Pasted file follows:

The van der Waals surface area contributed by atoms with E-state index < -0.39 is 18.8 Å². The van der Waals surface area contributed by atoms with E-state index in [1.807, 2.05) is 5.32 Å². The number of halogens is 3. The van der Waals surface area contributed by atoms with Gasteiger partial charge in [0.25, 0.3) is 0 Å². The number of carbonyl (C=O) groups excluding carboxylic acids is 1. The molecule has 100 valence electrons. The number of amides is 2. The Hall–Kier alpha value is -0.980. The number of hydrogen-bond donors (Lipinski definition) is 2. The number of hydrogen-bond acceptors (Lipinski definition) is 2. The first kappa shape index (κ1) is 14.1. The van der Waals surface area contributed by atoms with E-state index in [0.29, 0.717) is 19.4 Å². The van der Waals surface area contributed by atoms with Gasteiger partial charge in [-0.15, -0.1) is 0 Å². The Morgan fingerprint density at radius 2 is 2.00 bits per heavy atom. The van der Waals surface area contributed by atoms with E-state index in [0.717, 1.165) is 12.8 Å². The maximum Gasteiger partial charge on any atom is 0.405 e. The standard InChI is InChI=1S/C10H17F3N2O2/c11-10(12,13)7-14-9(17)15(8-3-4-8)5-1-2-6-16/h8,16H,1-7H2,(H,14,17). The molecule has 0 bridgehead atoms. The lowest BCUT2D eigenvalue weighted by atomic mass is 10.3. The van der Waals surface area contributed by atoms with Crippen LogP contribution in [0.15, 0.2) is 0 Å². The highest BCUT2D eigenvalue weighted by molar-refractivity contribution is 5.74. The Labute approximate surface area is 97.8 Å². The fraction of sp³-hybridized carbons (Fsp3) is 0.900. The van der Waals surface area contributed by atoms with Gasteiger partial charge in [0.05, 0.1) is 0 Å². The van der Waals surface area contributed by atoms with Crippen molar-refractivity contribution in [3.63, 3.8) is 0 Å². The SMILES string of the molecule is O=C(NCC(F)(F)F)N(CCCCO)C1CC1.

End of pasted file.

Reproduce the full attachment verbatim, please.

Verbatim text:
The van der Waals surface area contributed by atoms with E-state index < -0.39 is 18.8 Å². The van der Waals surface area contributed by atoms with E-state index in [1.807, 2.05) is 5.32 Å². The number of halogens is 3. The van der Waals surface area contributed by atoms with Gasteiger partial charge in [0.25, 0.3) is 0 Å². The number of carbonyl (C=O) groups excluding carboxylic acids is 1. The molecule has 100 valence electrons. The number of amides is 2. The Hall–Kier alpha value is -0.980. The number of hydrogen-bond donors (Lipinski definition) is 2. The number of hydrogen-bond acceptors (Lipinski definition) is 2. The first kappa shape index (κ1) is 14.1. The van der Waals surface area contributed by atoms with E-state index in [0.29, 0.717) is 19.4 Å². The van der Waals surface area contributed by atoms with Gasteiger partial charge in [-0.15, -0.1) is 0 Å². The Morgan fingerprint density at radius 2 is 2.00 bits per heavy atom. The van der Waals surface area contributed by atoms with E-state index in [0.717, 1.165) is 12.8 Å². The maximum Gasteiger partial charge on any atom is 0.405 e. The standard InChI is InChI=1S/C10H17F3N2O2/c11-10(12,13)7-14-9(17)15(8-3-4-8)5-1-2-6-16/h8,16H,1-7H2,(H,14,17). The molecule has 0 bridgehead atoms. The lowest BCUT2D eigenvalue weighted by atomic mass is 10.3. The van der Waals surface area contributed by atoms with Crippen LogP contribution in [0.15, 0.2) is 0 Å². The highest BCUT2D eigenvalue weighted by molar-refractivity contribution is 5.74. The Labute approximate surface area is 97.8 Å². The fraction of sp³-hybridized carbons (Fsp3) is 0.900. The van der Waals surface area contributed by atoms with Gasteiger partial charge in [0.05, 0.1) is 0 Å². The van der Waals surface area contributed by atoms with Crippen molar-refractivity contribution in [3.63, 3.8) is 0 Å². The SMILES string of the molecule is O=C(NCC(F)(F)F)N(CCCCO)C1CC1.